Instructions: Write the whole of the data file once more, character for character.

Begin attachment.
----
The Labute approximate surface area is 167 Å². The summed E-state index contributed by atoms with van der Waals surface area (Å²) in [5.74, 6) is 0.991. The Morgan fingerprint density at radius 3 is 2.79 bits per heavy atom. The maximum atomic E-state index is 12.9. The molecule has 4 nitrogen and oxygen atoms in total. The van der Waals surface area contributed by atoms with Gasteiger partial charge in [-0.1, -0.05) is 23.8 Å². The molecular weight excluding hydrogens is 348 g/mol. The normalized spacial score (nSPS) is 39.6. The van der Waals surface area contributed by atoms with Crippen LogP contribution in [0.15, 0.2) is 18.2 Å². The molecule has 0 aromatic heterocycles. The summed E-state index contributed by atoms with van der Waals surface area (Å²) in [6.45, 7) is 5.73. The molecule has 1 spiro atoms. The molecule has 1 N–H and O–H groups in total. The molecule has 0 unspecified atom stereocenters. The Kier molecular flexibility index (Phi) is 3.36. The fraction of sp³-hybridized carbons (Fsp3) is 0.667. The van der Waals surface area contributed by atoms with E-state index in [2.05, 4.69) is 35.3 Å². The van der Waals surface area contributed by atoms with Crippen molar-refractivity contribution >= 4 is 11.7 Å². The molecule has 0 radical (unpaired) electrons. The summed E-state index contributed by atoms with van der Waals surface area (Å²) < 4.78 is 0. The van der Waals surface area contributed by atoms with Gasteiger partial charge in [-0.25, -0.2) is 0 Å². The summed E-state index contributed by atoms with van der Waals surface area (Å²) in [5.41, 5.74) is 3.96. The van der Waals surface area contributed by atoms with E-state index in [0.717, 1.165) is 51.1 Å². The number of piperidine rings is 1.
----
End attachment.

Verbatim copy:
The Labute approximate surface area is 167 Å². The summed E-state index contributed by atoms with van der Waals surface area (Å²) in [5.74, 6) is 0.991. The Morgan fingerprint density at radius 3 is 2.79 bits per heavy atom. The maximum atomic E-state index is 12.9. The molecule has 4 nitrogen and oxygen atoms in total. The van der Waals surface area contributed by atoms with Gasteiger partial charge in [-0.1, -0.05) is 23.8 Å². The molecular weight excluding hydrogens is 348 g/mol. The normalized spacial score (nSPS) is 39.6. The van der Waals surface area contributed by atoms with Crippen LogP contribution in [0.15, 0.2) is 18.2 Å². The molecule has 0 aromatic heterocycles. The summed E-state index contributed by atoms with van der Waals surface area (Å²) in [6.45, 7) is 5.73. The molecule has 1 spiro atoms. The molecule has 1 N–H and O–H groups in total. The molecule has 0 unspecified atom stereocenters. The Kier molecular flexibility index (Phi) is 3.36. The fraction of sp³-hybridized carbons (Fsp3) is 0.667. The van der Waals surface area contributed by atoms with E-state index in [2.05, 4.69) is 35.3 Å². The van der Waals surface area contributed by atoms with Crippen molar-refractivity contribution >= 4 is 11.7 Å². The molecule has 0 radical (unpaired) electrons. The summed E-state index contributed by atoms with van der Waals surface area (Å²) < 4.78 is 0. The van der Waals surface area contributed by atoms with Gasteiger partial charge in [-0.25, -0.2) is 0 Å². The summed E-state index contributed by atoms with van der Waals surface area (Å²) in [5.41, 5.74) is 3.96. The van der Waals surface area contributed by atoms with E-state index in [0.717, 1.165) is 51.1 Å². The number of piperidine rings is 1.